|Star playmaker Wang Shuang is competing on the soccer pitch. [Xinhua]
True to their nickname, China's Steel Roses gave it all they had at the Women's World Cup, but it wasn't enough against technically superior Italy, which advanced to the quarterfinals with a 2-0 triumph in Montpellier on Wednesday.
Images of star playmaker Wang Shuang in tears at the full-time whistle left fans in no doubt as to how much wearing the red jersey means to these players.
Still, Wang was quick to point out that a gulf in quality was evident at Stade de la Mosson — and bridging it is now China's top priority.
"We all produced a good performance and showed our spirit, but we lacked power going forward," Wang said after the last-16 loss.
"The Italian squad showed great skill, while we were still a little nervous. We did not pass the ball effectively. We contributed to our own downfall."
Paris Saint-Germain star Wang looked the most likely to confound Italy's defense, but with teammates not quite on her wavelength at times and China defending in numbers against wave after wave of attack, she plowed a lonely furrow up front.
The 24-year-old's career at PSG has been clouded in uncertainty this summer, but she revealed after the match that talks with the European giant are planned to iron out her future.
Goalkeeper Peng Shimeng had heroically shut out Spain in the final Group B game to seal China's passage to the last 16, but despite another valiant effort between the sticks she surrendered strikes to Valentina Giacinti in the 15th minute and Aurora Galli in the 49th.
Like Wang, Peng shed tears but was keen to reflect on the positives of the campaign.
"We have made gains at the World Cup but there have also been shortcomings," said Peng.
"I hope through this World Cup trip that I can pinpoint my weak spots and keep improving."
Most observers agree there are no quick fixes for the Steel Roses and rediscovering the glory days, when China was runner-up at both the 1996 Olympics and the 1999 World Cup, will take some time.
"Chinese women's soccer enjoyed its zenith back in the 1980s and '90s, and that's because we had a really early start in the sport," said Chen Guoqiang, an associate professor at Shanghai University of Sport.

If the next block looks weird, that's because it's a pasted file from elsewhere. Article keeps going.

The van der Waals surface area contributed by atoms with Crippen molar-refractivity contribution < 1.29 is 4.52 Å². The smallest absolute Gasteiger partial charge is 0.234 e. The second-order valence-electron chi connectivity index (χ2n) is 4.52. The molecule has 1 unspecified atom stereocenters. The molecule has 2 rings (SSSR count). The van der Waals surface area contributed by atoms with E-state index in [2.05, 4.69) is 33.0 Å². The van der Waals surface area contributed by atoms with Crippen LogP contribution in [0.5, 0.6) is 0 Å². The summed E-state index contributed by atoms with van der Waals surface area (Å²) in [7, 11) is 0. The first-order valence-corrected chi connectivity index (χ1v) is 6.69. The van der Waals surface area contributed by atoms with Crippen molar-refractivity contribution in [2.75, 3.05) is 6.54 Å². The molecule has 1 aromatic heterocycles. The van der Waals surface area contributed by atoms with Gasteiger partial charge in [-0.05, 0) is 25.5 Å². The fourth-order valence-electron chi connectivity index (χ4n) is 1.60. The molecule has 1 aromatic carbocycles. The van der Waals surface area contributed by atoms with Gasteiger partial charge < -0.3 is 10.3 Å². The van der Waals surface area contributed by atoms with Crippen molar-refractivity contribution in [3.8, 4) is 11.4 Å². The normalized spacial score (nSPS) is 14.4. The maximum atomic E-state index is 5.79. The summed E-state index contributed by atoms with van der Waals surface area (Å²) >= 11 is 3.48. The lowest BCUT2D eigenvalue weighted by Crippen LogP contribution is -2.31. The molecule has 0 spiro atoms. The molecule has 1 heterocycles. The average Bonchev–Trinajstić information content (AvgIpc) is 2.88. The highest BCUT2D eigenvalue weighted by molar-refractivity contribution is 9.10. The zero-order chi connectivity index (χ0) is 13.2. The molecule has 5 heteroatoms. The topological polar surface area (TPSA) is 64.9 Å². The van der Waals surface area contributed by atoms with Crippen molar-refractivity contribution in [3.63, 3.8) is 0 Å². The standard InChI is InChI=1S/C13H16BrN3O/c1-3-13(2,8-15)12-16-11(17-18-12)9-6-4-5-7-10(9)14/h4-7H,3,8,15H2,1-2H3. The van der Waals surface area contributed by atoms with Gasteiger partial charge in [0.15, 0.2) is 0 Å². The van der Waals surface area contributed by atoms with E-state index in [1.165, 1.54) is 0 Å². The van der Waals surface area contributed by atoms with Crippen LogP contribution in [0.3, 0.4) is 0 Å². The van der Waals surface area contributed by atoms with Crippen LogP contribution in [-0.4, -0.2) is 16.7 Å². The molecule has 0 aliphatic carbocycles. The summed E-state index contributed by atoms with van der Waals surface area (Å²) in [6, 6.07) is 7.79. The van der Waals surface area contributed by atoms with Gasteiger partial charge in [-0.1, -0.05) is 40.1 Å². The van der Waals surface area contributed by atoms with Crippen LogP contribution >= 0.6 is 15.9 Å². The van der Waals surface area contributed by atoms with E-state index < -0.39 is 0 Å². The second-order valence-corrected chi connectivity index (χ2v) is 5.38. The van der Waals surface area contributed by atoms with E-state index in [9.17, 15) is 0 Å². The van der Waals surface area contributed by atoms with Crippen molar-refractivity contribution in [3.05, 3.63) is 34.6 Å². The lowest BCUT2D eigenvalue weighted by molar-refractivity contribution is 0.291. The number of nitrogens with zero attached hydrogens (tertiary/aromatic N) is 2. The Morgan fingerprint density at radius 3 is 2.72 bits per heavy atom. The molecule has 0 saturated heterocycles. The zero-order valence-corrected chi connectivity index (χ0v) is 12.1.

"We have no advantages now. Many other countries have started to focus on the women's game - especially certain European countries that boast a strong tradition in the men's game and professional leagues. They can use their experience to boost the development of their female teams.
"Especially in the past four years, women's soccer in Europe has grown so fast.
"The Steel Roses are growing, but not fast enough compared with others. We have to accept and recognize the position of our team in Asia and the world. They need some time."
Despite coming in for some criticism in France, head coach Jia Xiuquan can claim some progress after steering China to silver at last year's Asian Games.
That feat was far from his mind on Wednesday, however, as the 56-year-old wondered what might have been.
"This was our best shot to reach the quarterfinals but we could not make it," said Jia.
"Playing a top international tournament is always a good opportunity for us to see the gap between us and the world's powerhouses.
"During this year there were ups and downs, but I can see all of the players tried their best to make a difference.
"I have not thought about if I want to quit the role or not.
"We should not just remember the old glory days. After the World Cup, the only thing we can do is to try harder.
"It will take generations to level up the strength of Chinese women's soccer. I cannot finish the job all by myself."
Many critics argue that only by making fundamental changes to how women's soccer is organized and coached can China hope to return to the elite ranks.
"We have to be fair — the Steel Roses tried their best and showed their spirit, but it's very obvious that our players' skill levels have huge room for improvement," said Gao Yuan, director of the soccer education and research department at Capital University of Physical Education and Sports in Beijing.
"The players' problems can be traced back to youth training. Especially, in women's soccer, there still are many challenges. In many cases, the trainers themselves are not professional enough.
"Also, there are not enough quality matches for all levels of women's soccer.
"Some university teams maybe train a whole year, and they only have one tournament to play every 12 months."
The Chinese Football Association has acknowledged that such changes are needed and is rolling out a number of initiatives to give women's soccer a jolt — including making it mandatory for all Chinese Super League clubs to have an affiliated female team, starting in 2020.
(Source: China Daily)